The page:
After booting from the USB stick, the next steps were of course an "Install to Hard Drive", then a "yum update", followed by using the GUI to install a whole slew of RPM packages.

Sunday Oct 09, 2011

Slimp3 server with Voyage

With two SLIMP3 players in the bottom drawer (if I remember correctly, each around sixty bucks on eBay), it got time to make some better use of them. Now I've always had a SlimpServer / SqueezeBox running on the same box that's doing my MythTV, but I needed a setup independant from that. A small server, running Linux and Slimp, making no noise and preferably being cheap. That was the goal.


I started my research for Single Board Computers (SBC) again, checking out the latest status on Fit-PC and SheevaPlug. But then I found this little gem: the "alix3d3" from PC Engines. A Swiss company that makes SBC's in a form factor smaller than micro ITX. The board I got is 10x16 cm, powered by an AMD Geode processor and includes VGA, network port, 2x USB, RS232. And if you add a mini-PCI you can even do wireless.


For my Slimp3 server, I added a 512 MB CompactFlash to boot from and a 16 GB USB stick for the music library. I could order all of that for less than 200 bucks including a pretty cool aluminum enclosure. The total size is smaller than an external 3.5" harddisk. Now the thing I'm still most amaized about is that little Kingston thumbnail on the right that is storing 300 CDs. I need quite a couple of bookshelves to store the physical CDs these MP3's came from.


Now the fun part was of course the software install. Did a bit of research and with this reduced hardware, a full blown Fedora or Ubuntu is not the way to go ..... but who needs X-Windows on a media server. The answer is a distro called Voyage. Based on Debian, but targetted at this type of SBC controllers. By itself it fits in roughly 100 MB, but when you include the squeezebox software and then the various dependant packages, it just fits in the 1/2 GB I had at hand.

Here follows my little HOWTO on installing it. The first step is to install Voyage on your CompactFlash, while it is still hooked up to your dekstop:

# fdisk -l /dev/sda
Disk /dev/sda: 512 MB, 512483328 bytes
16 heads, 63 sectors/track, 993 cylinders
Units = cylinders of 1008 * 512 = 516096 bytes
Device      Boot   Start   End   Blocks    Id   System
/dev/sda1   *      1       993   500440+   83   Linux
# mkfs.ext2 /dev/sda1
# tune2fs -c 0 /dev/sda1

# bunzip2 -k ./Voyage-0.7.5.tar.bz2
# tar xvf ./Voyage-0.7.5.tar
# cd ./Voyage-0.7.5
# more ./README
# more ./README.live-cd
# ./usr/local/sbin/voyage.update
What would you like to do? [Create new Voyage Linux disk] 
What would you like to do? [Select Target Profile]
Please select Voyage profile: [ALIX]
What would you like to do? [Select Target Disk] 
Which device accesses the target disk [/dev/sda]? 
Which partition should I use on /dev/sda for the Voyage system [1]?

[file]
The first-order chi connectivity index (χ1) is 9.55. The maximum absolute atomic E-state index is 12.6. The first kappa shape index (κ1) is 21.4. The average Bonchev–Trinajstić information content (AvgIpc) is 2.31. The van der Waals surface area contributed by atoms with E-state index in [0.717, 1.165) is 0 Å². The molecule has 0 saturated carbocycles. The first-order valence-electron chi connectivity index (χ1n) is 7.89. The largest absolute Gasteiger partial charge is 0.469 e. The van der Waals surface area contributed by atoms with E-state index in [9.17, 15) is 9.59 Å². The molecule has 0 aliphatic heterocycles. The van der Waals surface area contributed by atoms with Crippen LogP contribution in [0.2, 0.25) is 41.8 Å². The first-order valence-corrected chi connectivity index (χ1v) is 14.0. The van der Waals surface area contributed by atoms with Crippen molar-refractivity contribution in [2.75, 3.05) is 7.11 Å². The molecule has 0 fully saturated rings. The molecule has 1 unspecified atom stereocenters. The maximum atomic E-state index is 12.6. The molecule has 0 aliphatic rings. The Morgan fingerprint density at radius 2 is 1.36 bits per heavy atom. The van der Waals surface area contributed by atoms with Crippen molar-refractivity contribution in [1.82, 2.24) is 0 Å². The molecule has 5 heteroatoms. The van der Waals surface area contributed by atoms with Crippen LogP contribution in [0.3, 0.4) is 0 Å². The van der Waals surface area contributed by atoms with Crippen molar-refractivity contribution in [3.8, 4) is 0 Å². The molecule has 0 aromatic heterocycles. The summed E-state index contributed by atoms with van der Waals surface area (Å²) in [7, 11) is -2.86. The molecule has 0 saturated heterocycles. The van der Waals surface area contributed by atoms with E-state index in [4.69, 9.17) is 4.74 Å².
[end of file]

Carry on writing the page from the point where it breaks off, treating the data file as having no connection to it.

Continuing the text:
Where can I mount the target disk [/mnt/cf]? 
What would you like to do? [Select Target Bootstrap Loader]
Which loader do you want (grub or lilo) [grub]? 
Which partition is used for bootstrap [1]? 
What would you like to do? [Configure Target Console]
Select terminal type: [Console]
What would you like to do? [Partition and Create Filesystem]
What shall I do with your Flash Media? [Use Flash Media as-is]
What would you like to do? [Copy Distribution to Target]
OK to continue (y/n)? y
What would you like to do? [Exit]

Next step is to move the CF card to your ALIX computer and boot that one. Then you've to install the SlimpServer / SqueezeBox packages. One of the problems is that the name of these packages has changed a couple of times, while Logitech took over Slimp. Based on this WiKi page, here is what finally worded for me:

# cat /etc/apt/sources.list
deb http://debian.slimdevices.com stable main
deb http://ftp.hk.debian.org/debian/ squeeze main contrib non-free
deb http://security.debian.org/ squeeze/updates main contrib non-free
# apt-get remove --purge slimserver
# apt-get remove --purge squeezecenter
# apt-get remove --purge squeezeboxserver
# apt-get update
# apt-get install squeezeboxserver 

With that, your Slimp3 should work, but only when it is in "remountrw" mode. That's because SqueezeBox writes a cache to /var/lib, which is on Voyage a 'read-only' protected filesystem. To run your whole system, including the squeezebox software, in "remountro" mode, the trick is to modify your /etc/init.d/squeezeboxserver so that it copies the contents of /var/lib/squeezeboxserver to a new directory you create as /tmp/lib/squeezeboxserver. Next you've to change couple of environment variables in the squeezeboxserver setup to point to that directory instead of using /var/lib.

Enjoy the music!! The audio quality will be noticably better than what your typical computer can produce.

Sunday Jul 24, 2011

UCSand - You See Sand